Creswell, Education

CHS wins ‘OBOB’ state championship

From left are Creswell OBOBbers Brielle Brick, Raina Davis, Julianne Kersgaard, Emma Kersgaard and Coach Pam Kersgaard. Photo provided

Brielle Brick, Raina Davis, Emma Kersgaard and Julianne Kersgaard have worked together for three years as a team and earned their first trip to the Oregon Battle of the Books (OBOB) state competition – and won the title.
”OBOB is a fun quiz-type competition for kids who love to read. Students read books from a chosen list, 16 books in elementary and middle school and 12 books at the high-school level,” Coach Pam Kersgaard said. ”They form a team of four or five students who compete against other teams to determine who remembers the most details from each book.”
Last year, they nearly made it to the state event, and came in third in Regionals. That experience, Kersgaard said, made them more motivated than ever to reach the state event at Chemeketa Community College. Kersgaard said she was impressed at how diligently the students studied for the competition.
There were 15 OBOB teams from all over Oregon from as far as La Grande. The final battle was between Creswell and Ashland. It was held in a large auditorium where the students sat up on stage and the spokesperson, Emma Kersgaard, used the microphone to state their answer.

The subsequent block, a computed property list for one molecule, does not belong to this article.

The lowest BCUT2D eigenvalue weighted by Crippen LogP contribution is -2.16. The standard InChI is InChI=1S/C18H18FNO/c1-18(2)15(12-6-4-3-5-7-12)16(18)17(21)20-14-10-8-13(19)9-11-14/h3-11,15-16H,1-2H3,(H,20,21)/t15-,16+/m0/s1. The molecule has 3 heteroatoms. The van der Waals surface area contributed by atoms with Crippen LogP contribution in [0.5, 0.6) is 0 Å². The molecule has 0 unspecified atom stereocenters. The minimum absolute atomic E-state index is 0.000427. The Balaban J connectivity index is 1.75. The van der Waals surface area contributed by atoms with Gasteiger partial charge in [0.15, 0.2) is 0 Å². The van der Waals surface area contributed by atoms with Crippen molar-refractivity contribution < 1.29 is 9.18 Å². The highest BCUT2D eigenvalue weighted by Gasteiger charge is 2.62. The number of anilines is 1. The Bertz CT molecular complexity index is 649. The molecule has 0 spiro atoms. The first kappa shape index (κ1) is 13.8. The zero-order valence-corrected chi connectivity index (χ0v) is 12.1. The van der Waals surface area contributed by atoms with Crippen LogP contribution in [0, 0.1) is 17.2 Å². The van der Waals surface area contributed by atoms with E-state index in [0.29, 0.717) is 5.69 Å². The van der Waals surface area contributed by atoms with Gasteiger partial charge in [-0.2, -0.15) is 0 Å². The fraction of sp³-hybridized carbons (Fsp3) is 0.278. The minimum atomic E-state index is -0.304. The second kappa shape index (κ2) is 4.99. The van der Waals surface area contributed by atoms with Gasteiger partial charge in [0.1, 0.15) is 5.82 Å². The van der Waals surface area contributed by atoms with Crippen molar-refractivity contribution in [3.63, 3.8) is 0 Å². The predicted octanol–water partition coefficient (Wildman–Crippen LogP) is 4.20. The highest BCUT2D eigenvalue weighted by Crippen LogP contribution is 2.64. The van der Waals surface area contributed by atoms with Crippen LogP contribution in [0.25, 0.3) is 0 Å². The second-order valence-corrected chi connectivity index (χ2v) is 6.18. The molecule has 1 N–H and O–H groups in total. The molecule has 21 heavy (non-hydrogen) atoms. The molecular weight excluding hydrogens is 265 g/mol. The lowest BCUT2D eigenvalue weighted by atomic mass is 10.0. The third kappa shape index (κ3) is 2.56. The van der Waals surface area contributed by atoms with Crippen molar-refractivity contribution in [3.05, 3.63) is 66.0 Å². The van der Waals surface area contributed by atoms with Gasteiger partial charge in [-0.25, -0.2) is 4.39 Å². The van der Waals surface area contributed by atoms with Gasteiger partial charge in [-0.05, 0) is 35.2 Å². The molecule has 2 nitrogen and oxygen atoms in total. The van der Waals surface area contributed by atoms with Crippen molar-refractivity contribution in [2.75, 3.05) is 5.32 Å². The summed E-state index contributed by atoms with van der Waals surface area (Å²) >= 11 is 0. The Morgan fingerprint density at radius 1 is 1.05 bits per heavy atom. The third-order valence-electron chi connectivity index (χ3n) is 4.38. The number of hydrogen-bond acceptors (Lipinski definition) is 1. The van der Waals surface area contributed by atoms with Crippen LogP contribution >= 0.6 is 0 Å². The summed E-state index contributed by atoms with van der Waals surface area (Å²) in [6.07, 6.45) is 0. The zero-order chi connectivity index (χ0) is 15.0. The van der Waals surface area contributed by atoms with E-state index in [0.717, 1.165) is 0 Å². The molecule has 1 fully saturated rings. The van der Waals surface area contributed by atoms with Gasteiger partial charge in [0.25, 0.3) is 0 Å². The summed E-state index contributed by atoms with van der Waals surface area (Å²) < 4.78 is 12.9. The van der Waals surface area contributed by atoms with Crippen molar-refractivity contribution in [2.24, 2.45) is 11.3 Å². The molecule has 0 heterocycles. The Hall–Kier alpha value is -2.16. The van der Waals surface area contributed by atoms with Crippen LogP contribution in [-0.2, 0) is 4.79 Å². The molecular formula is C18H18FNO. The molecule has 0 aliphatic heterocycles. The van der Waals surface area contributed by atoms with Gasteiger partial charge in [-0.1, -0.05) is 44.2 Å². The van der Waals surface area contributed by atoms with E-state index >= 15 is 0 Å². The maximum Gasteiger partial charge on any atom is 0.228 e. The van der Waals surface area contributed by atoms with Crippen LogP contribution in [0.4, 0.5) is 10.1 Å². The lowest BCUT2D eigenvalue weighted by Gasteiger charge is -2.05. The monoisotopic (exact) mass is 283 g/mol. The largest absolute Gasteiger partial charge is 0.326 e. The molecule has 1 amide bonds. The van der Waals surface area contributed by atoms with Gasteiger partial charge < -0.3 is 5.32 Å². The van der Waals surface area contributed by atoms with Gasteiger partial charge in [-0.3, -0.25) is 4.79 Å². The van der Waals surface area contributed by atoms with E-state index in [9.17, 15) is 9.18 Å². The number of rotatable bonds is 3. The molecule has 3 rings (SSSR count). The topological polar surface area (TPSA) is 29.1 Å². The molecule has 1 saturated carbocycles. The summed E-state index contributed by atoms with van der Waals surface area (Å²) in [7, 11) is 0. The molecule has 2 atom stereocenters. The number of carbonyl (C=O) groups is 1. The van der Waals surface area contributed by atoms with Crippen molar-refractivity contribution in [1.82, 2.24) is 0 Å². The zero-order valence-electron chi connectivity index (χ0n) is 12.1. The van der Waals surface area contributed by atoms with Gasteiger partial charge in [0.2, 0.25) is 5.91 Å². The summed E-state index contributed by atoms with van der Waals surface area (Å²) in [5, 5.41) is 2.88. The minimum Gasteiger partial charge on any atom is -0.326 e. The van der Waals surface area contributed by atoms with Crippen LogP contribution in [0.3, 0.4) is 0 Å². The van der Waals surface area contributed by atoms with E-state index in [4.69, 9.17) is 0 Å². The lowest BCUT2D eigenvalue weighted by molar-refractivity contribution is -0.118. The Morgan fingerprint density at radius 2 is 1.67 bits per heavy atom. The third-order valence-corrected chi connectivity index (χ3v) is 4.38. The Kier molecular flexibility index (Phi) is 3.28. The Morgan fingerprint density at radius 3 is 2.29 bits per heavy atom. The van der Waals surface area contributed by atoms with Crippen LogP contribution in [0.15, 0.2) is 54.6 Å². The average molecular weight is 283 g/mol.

Their team was down 20 points in the beginning, but they came back at the end to win by 20 points.
This year’s books dealt with topics such as race relations, poverty, schizophrenia and the maritime disaster of World War II refugees.
The OBOB team studied Spanish phrases, German phrases, history, art history and medical terminology as well as medications. They are now planning to apply these study skills to their AP geography class.
The OBOB program was dropped at the Creswell Middle School this year. Last year, the program was run by Tracey Armitage and Kersgaard; six middle school teams participated. The Creswell Elementary School OBOB program is run by Creswell Library Youth Librarian Nick Caum.
”Creswell schools do not have enough funding or staffing for this program, which could hopefully change next year,” Kersgaard said. ”Kids learn a whole new appreciation of reading from this program and kids that did not love reading before, acquire a whole new found passion for reading.”
Any interested volunteers for this program could contact Creswell Middle School Principal Shirley Burrus at [email protected] or Caum at [email protected].



View this profile on Instagram


The Chronicle (@thechronicle1909) • Instagram photos and videos